Former AG says Bill 326 will destroy church; proponents beg to differ


The Concerned Catholics of Guam, meanwhile, says Archbishop Hon’s message that the bill would destroy the church is nothing more than “fear mongering.”

Guam – There are differing opinions from experts on bill 326, a measure that seeks to lift the statute of limitations indefinitely and retroactively for pursuing civil claims on child sex abuse.

Former Attorney General Doug Moylan says the measure may not hold up if challenged in court while Concerned Catholics of Guam President Dave Sablan says other dioceses that have had to file bankruptcy as a result of similar legislation have bounced back.

Bill 326 seemed to breeze through the legislature smoothly. People testified in its favor and the measure passed unanimously last week during session. But now, at the eleventh hour, there is a push for the bill to vetoed by the governor. At the helm of that petition is Archbishop Savio Hon Tai Fai, the temporary administrator of the Archdiocese of Agana.

“In my opinion, this is fear mongering of the part of Archbishop Hon. Does he really look at us as being influenced by all this fear mongering that we’re just gonna blindly go and sign this petition after we supported the bill in the legislature. So it’s an insult to us for him to ask us to do this,” says Sablan.

Sablan says Archbishop Hon’s letter did nothing to address the concerns of catholics on Guam and in fact did the opposite.

“So is this really a lot of double speak? Is it really something he really is going to do because between when he said it and when the action is gonna take place, nothing much has happened,” he notes. 

Despite strong testimony in favor of the bill, there are some genuine concerns from the community about the damage this bill could do on the church. There’s the financial damage it could do, says Moylan, but there’s also the moral damage that could be done.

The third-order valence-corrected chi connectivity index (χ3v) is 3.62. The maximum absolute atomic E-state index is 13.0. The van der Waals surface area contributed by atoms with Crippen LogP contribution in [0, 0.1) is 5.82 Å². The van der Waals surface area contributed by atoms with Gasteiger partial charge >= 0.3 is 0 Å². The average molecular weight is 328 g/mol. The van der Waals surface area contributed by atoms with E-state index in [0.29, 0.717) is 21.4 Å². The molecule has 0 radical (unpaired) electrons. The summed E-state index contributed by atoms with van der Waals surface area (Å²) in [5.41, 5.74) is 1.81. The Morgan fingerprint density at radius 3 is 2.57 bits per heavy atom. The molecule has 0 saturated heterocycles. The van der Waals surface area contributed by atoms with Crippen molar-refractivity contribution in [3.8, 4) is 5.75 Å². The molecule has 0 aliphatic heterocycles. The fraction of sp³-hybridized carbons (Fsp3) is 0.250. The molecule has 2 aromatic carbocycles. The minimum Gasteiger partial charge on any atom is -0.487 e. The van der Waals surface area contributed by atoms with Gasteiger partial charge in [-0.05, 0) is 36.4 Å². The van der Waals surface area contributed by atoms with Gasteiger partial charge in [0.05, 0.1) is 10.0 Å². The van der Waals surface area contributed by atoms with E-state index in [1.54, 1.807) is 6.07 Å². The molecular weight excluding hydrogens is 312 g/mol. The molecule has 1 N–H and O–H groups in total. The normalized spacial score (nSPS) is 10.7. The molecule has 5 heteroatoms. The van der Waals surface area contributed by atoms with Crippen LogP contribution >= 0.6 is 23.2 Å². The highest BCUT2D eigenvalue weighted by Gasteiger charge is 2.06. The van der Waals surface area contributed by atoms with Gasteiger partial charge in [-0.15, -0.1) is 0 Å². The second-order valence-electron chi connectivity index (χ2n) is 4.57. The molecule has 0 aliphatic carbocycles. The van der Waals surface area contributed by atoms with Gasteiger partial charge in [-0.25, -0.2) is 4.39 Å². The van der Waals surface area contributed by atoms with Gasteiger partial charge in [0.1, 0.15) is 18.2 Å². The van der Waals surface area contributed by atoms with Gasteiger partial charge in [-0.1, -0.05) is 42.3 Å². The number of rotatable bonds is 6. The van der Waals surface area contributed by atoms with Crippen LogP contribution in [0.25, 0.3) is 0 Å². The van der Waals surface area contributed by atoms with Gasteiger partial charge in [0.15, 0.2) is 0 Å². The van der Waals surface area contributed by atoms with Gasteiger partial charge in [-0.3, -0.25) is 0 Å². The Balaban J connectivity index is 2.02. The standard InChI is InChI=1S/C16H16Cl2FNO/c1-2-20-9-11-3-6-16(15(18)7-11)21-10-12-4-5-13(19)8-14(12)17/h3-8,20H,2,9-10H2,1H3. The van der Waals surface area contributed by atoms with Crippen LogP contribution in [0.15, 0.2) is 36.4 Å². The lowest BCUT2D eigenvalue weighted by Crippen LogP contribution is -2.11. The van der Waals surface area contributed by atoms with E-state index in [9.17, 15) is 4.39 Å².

“You destroy the catholic church and this court, in my opinion, will be–you’re gonna have more criminality occurring because you have less socialization from the institutions that the cahotlic church has ingrained in our community, whether it’s through baptism, going to your Sunday masses, going to catholic schools and getting that special education in theology,” Moylan points out.

There’s the legal aspect as well, says Moylan. Lifting the statute of limitations alone is a stretch, but to lift it retroactively, he points out, may have constitutional limitations. As a former Legislative counsel, Moylan says a legal opinion should be obtained first before the bill should be considered.

“That’s why I say the transaction costs are so important here because first, get your legal framework under control before you open up pandora’s box. You open up this, you’re gonna have potentially years of litigation in the Superior Court working its way to the Supreme Court. You’re gonna have all these attorneys fees, all the injury to our community; as opposed to ‘Let’s just find out if that’s even possible,'” notes Moylan.

Much like Archbishop Hon says in a letter he addressed to catholics on Guam last week, Moylan says there is a vast amount of social work the catholic church provides for the Guam community. If this bill destroys that resource, the government of Guam will end up having to shoulder that cost, says Moylan.

“If you look at it from a secular point of view, if we’re trying to have this government work our community, don’t be destroying parts of it that are important to our community,” he argues.

But Sablan believes the Catholic church will be able to rebound from such a catastrophe, if it were to even occur. He points to other dioceses in the US mainland that have suffered similar fates.

“In other words they had to pay everything out, they lost everything and they went into basically nothing,” explains Sablan. “Now these dioceses are flourishing. Why? Because the faithful now had renewed their faith in their clergy members and they cleaned out all of the bad apples in the clergy.”

“All they are looking at is we’re gonna lose everything. We’re gonna lose, financially, assets. Well what about the victims and the harm that was caused, the scars that are on their being? What about that? This is what we’re supposed to be paying attention to. Who cares about money? We are the people who built all these churches who provided donations to keep our church alive and if we have to pay for some of the shenanigans that have gone on with the clergy we’re willing to do that,” says Sablan.